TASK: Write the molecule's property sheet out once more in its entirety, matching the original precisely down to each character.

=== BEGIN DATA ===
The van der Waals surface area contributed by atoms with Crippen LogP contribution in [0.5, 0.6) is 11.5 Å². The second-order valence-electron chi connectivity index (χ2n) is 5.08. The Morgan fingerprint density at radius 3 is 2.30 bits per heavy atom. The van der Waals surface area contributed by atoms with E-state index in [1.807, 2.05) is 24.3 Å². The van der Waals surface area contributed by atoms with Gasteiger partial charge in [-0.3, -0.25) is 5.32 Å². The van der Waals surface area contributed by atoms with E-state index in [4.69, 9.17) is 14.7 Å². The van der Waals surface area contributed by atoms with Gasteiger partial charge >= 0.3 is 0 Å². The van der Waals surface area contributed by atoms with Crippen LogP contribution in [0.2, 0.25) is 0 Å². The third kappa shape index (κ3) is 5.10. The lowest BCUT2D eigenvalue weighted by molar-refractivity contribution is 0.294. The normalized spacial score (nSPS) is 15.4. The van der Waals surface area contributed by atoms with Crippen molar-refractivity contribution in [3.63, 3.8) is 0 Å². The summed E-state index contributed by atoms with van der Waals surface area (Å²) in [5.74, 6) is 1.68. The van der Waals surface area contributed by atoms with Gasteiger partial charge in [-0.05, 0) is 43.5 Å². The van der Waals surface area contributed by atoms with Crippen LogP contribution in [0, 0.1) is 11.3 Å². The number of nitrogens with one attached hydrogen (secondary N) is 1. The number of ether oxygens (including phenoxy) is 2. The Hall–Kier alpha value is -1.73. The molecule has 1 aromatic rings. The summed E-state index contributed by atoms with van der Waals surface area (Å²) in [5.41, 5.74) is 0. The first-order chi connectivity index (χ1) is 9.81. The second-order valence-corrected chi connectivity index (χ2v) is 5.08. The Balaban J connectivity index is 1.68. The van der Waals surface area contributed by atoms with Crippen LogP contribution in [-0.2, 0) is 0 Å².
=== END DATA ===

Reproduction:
The van der Waals surface area contributed by atoms with Crippen LogP contribution in [0.5, 0.6) is 11.5 Å². The second-order valence-electron chi connectivity index (χ2n) is 5.08. The Morgan fingerprint density at radius 3 is 2.30 bits per heavy atom. The van der Waals surface area contributed by atoms with E-state index in [1.807, 2.05) is 24.3 Å². The van der Waals surface area contributed by atoms with Gasteiger partial charge in [-0.3, -0.25) is 5.32 Å². The van der Waals surface area contributed by atoms with E-state index in [4.69, 9.17) is 14.7 Å². The van der Waals surface area contributed by atoms with Gasteiger partial charge >= 0.3 is 0 Å². The van der Waals surface area contributed by atoms with Crippen LogP contribution in [0.2, 0.25) is 0 Å². The third kappa shape index (κ3) is 5.10. The lowest BCUT2D eigenvalue weighted by molar-refractivity contribution is 0.294. The normalized spacial score (nSPS) is 15.4. The van der Waals surface area contributed by atoms with Crippen molar-refractivity contribution in [3.63, 3.8) is 0 Å². The summed E-state index contributed by atoms with van der Waals surface area (Å²) in [5.74, 6) is 1.68. The van der Waals surface area contributed by atoms with Gasteiger partial charge in [-0.05, 0) is 43.5 Å². The van der Waals surface area contributed by atoms with Crippen LogP contribution in [0, 0.1) is 11.3 Å². The number of nitrogens with one attached hydrogen (secondary N) is 1. The number of ether oxygens (including phenoxy) is 2. The Hall–Kier alpha value is -1.73. The molecule has 1 aromatic rings. The summed E-state index contributed by atoms with van der Waals surface area (Å²) in [5.41, 5.74) is 0. The first-order chi connectivity index (χ1) is 9.81. The second-order valence-corrected chi connectivity index (χ2v) is 5.08. The Balaban J connectivity index is 1.68. The van der Waals surface area contributed by atoms with Crippen LogP contribution in [-0.2, 0) is 0 Å².